Despite an increase in the policy rates by the RBI in its credit policy review for the year 2010-11, it is unlikely that home and auto loan rates would surge immedialtely. This comes as a breather for the common man. Yesterday, the RBI raised the key rates by furhter 25 basis points.
While bankers said that interest rates would not surge in the near term but they agreed that this fiscal is going to witness a rise in interest rates somewhere in the future.
Ms Chanda Kochhar, CEO, ICICI Bank, said, "With a gradual increase in CRR, excess liquidity is being taken out of the system. So clearly during the year, interest rates will go up. But I do not see an immediate rise in interest rates. It could happen as credit demand picks up, which will be more from the second quarter."
Mr O.P Bhatt, Chairman, State Bank of India, said: "There is an upward bias on lending rates since January, which will become stronger now. But if you raise lending rates now, you will price yourself out of the market in some of the products that you sell."
As a reaction to the monetary policy, HDFC vice-chairman and chief executive officer Keki Mistry said: "I don't believe that there would be a change in rates as of now for all our normal products. On our new products, we will take a call on the last day."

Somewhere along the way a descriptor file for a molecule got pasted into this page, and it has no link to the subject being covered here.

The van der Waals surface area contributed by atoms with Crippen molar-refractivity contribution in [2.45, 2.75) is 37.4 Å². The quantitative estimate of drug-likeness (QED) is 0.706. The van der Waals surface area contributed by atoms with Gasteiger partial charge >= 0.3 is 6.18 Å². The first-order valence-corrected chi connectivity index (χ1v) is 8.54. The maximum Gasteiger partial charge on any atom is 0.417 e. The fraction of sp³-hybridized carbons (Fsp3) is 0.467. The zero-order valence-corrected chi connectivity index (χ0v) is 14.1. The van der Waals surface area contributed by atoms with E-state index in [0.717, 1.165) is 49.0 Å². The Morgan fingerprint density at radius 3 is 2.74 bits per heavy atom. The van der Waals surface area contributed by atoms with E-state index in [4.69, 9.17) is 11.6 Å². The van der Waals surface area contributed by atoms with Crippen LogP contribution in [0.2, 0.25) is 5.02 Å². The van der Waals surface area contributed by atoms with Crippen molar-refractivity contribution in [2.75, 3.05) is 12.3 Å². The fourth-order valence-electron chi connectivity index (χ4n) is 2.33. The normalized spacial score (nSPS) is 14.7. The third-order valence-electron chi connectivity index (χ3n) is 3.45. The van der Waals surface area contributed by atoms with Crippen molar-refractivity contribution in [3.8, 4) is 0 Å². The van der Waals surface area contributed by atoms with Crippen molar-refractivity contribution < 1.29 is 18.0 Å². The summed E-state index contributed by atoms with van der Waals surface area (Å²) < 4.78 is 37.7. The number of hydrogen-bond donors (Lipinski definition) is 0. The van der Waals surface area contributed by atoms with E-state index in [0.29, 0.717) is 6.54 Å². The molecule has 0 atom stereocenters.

"No changes in rates for now. It will all depend on credit offtake," said TY Prabhu, CMD of Oriental Bank of Commerce.
"We are not going to hike rates immediately. A quarter per cent hike does not warrant an increase in the lending or deposit rates. Also, since it is a lean season, we may not require deposits in a big way. We will take a call on April 30 on the rates," pointed out Canara Bank CMD AC Mahajan.
"As of now, we (banks) do not have pricing power.... there is so much liquidity in the system," Bank of Baroda executive director RK Bakshi said.
"We don't see a strong signal to raise interest rate immediately. We are in a pause mode. The demand-supply situation may get banks to move rates. There is no policy statement which would force banks to change rates," Romesh Sobti, MD and CEO of IndusInd Bank quoted.